Hopkinsville, KY – Round Table Literary Park, on the campus of Hopkinsville Community College (HCC) has been the home of Greco-Roman and English literature features for decades.
Nestled among a grove of trees, the park features King Arthur’s Sword in the Stone, a 22-thousand-pound replica of King Arthur’s Round Table, Melpomene, the Muse of Tragedy, a Greco-Roman amphitheater, a Medieval Wall, and the Delphian Tholos.
According to the inscription on the historic bronze marker at the Park’s entrance, “The Round Table and the Sword in the Stone, replicas from the Chivalric Age of King Arthur, were erected in the belief that the lofty ideals and standards of gentility that prevailed in Camelot can be renewed on the campus on Hopkinsville Community College since those virtues practiced by the knights of old transcend both time and space to enrich and ennoble the lives of all.”
Born of the vision and effort of longtime humanities and English professor, the late Frances Thomas, the first elements of the park were dedicated in 1974, almost 50 years ago. The last feature added to the park, the Tholos of Delphi was completed in 1996 and the park was dedicated to Thomas at that time.
The bronze plaque bearing Thomas’ likeness includes a quote from P. Unfried, “On the wind a gentle voice which called to life a soft vision in this wood where all may come and hear voices from the distant past calling in the wind.” Thomas, the first faculty advisor to the Round Table Literary journal passed away in 2012 at age 86. The family of Frances Thomas has endorsed the project enthusiastically.
With the addition of this new feature, HCC and HCC Foundation leaders hope to add to the voices, diversity, and points of view represented in the park. “We are so excited about what this statue represents to our community as we embrace the contributions of bell hooks to literature, and to contemporary discussions of race, class, sex, justice, feminism, and more,” shared HCC Foundation President Dr. Lana Bastin. The feature is aspirational in nature, and perhaps the only public sculpture of a child in Christian County.
The college will be working with UK Extension Agent Kelly Jackson and the University of Kentucky’s Department of Landscape Architecture, and Dr. Jayoung Koo, Associate Extension Professor, Department of Landscape Architecture and Faculty Director, Community Design Program Community and Economic Development of Kentucky (CEDIK) College of Agriculture, Environment and Food (CAFE) to develop the park and make continuous improvements designed to enhance the usability of the space for the community.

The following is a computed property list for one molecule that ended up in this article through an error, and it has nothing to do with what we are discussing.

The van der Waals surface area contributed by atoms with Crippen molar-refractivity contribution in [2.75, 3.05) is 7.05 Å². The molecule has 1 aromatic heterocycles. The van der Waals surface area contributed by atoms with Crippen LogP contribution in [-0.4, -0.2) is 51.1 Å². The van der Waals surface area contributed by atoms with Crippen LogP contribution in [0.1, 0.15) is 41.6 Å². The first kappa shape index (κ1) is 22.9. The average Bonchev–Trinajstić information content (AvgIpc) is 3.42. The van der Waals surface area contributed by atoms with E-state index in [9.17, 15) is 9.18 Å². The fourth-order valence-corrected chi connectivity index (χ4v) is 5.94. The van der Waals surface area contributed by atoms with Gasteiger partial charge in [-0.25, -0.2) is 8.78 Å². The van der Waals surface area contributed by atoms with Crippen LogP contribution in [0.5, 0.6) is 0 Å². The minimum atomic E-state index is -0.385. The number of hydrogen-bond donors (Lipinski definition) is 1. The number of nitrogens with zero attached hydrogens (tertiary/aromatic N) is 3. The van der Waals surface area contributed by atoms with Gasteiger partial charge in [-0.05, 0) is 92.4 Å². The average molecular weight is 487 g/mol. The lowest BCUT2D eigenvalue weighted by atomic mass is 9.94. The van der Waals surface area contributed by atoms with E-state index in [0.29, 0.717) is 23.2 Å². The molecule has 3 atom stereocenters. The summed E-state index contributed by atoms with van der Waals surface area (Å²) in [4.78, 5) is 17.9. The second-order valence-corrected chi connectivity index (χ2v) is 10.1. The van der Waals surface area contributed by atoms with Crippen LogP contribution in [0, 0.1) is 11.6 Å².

Working in tandem with its Foundation, the college intends to add QR code badging to features in the park that will enable visitors to learn more about the legend of King Arthur, Merlin, and Excalibur, Melpomene and mythology.
The addition of this technology will ensure that visitors learn more about bell hooks and her impact and influence on literature, social justice, racism, classism, sexism and more.
“This investment benefits our college community of course, but it also is an asset to the community at large and has the potential to be an attraction to visitors. It’s a tranquil, peaceful place for reflection, learning, reading and we look forward to sharing additional plans to expand Round Table Park as a user-friendly asset for our entire community,” Eastham added.
“We especially want children to visit, and as the additional learning features are added to the park, this becomes a dynamic learning environment for all,” HCC President Dr. Alissa Young commented.
“What we hope is that visitors now and generations from now will visit this beautiful child and consider how bell hooks wrote about the challenge of living in authentic love for humanity,” she continued.
Officials with the college had hoped to announce additions to the park prior to the death of bell hooks on December 15th, 2021, in Berea, Kentucky where she was the Distinguished Professor in Residence at Berea College, but hooks health declined precipitously, and that desire was unfulfilled. However, they have been in close contact with hooks’ sister, Gwenda Motley, who will join the celebration on September 25th.
“We want to inspire the next writer, artist, musician, teacher, pastor, actor, welder, childcare provider – everyone – with a visit to this special place representing all of us,” Young concluded.
A ticketed, catered buffet luncheon from Chef Teka and Southern Belle Catering to commemorate what would have been bell hooks’ 70th birthday is set for Sunday, September 25th, beginning at 1:30pm in the Anderson Room of the Emerging Technologies Building.
The luncheon will feature a short program, and guests will then be invited to walk across campus to Round Table Literary Park for brief remarks and the unveiling of the feature.
A limited number of tickets to the luncheon are available for $20.00 and can be purchased on EventBrite: www.eventbrite.com/e/bell-hooks-round-table-park-luncheon-and-feature-reveal-tickets-410000962917.